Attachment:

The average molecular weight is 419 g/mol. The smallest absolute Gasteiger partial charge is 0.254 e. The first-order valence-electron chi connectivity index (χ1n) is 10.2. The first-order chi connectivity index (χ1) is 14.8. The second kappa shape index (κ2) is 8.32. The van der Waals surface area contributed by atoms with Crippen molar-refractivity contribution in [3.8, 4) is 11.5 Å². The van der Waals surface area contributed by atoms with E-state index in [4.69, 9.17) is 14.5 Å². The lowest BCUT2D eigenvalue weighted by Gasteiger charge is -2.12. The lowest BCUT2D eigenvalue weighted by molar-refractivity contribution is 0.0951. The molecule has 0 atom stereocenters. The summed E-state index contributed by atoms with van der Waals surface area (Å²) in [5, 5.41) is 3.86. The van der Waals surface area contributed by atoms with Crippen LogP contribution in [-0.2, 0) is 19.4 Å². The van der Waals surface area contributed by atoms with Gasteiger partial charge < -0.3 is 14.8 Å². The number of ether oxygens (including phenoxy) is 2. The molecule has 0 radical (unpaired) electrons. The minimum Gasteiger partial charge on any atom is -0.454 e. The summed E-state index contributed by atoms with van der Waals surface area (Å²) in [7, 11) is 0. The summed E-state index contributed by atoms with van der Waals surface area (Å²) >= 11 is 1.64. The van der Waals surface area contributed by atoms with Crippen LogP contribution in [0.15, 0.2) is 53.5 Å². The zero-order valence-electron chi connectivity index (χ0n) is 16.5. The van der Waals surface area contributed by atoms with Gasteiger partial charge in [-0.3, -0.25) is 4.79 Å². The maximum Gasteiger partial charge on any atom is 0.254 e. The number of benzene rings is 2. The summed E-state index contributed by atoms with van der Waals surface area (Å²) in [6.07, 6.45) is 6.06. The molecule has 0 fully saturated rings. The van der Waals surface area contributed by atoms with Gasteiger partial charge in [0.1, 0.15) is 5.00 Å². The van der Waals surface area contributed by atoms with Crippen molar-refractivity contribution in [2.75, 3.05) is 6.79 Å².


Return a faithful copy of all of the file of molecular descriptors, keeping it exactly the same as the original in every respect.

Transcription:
The average molecular weight is 419 g/mol. The smallest absolute Gasteiger partial charge is 0.254 e. The first-order valence-electron chi connectivity index (χ1n) is 10.2. The first-order chi connectivity index (χ1) is 14.8. The second kappa shape index (κ2) is 8.32. The van der Waals surface area contributed by atoms with Crippen molar-refractivity contribution in [3.8, 4) is 11.5 Å². The van der Waals surface area contributed by atoms with E-state index in [4.69, 9.17) is 14.5 Å². The lowest BCUT2D eigenvalue weighted by Gasteiger charge is -2.12. The lowest BCUT2D eigenvalue weighted by molar-refractivity contribution is 0.0951. The molecule has 0 atom stereocenters. The summed E-state index contributed by atoms with van der Waals surface area (Å²) in [5, 5.41) is 3.86. The van der Waals surface area contributed by atoms with Crippen LogP contribution in [-0.2, 0) is 19.4 Å². The van der Waals surface area contributed by atoms with Gasteiger partial charge < -0.3 is 14.8 Å². The number of ether oxygens (including phenoxy) is 2. The molecule has 0 radical (unpaired) electrons. The minimum Gasteiger partial charge on any atom is -0.454 e. The summed E-state index contributed by atoms with van der Waals surface area (Å²) in [7, 11) is 0. The summed E-state index contributed by atoms with van der Waals surface area (Å²) >= 11 is 1.64. The van der Waals surface area contributed by atoms with Crippen LogP contribution in [0.15, 0.2) is 53.5 Å². The zero-order valence-electron chi connectivity index (χ0n) is 16.5. The van der Waals surface area contributed by atoms with Gasteiger partial charge in [-0.3, -0.25) is 4.79 Å². The maximum Gasteiger partial charge on any atom is 0.254 e. The number of benzene rings is 2. The summed E-state index contributed by atoms with van der Waals surface area (Å²) in [6.07, 6.45) is 6.06. The molecule has 0 fully saturated rings. The van der Waals surface area contributed by atoms with Gasteiger partial charge in [0.1, 0.15) is 5.00 Å². The van der Waals surface area contributed by atoms with Crippen molar-refractivity contribution in [2.75, 3.05) is 6.79 Å².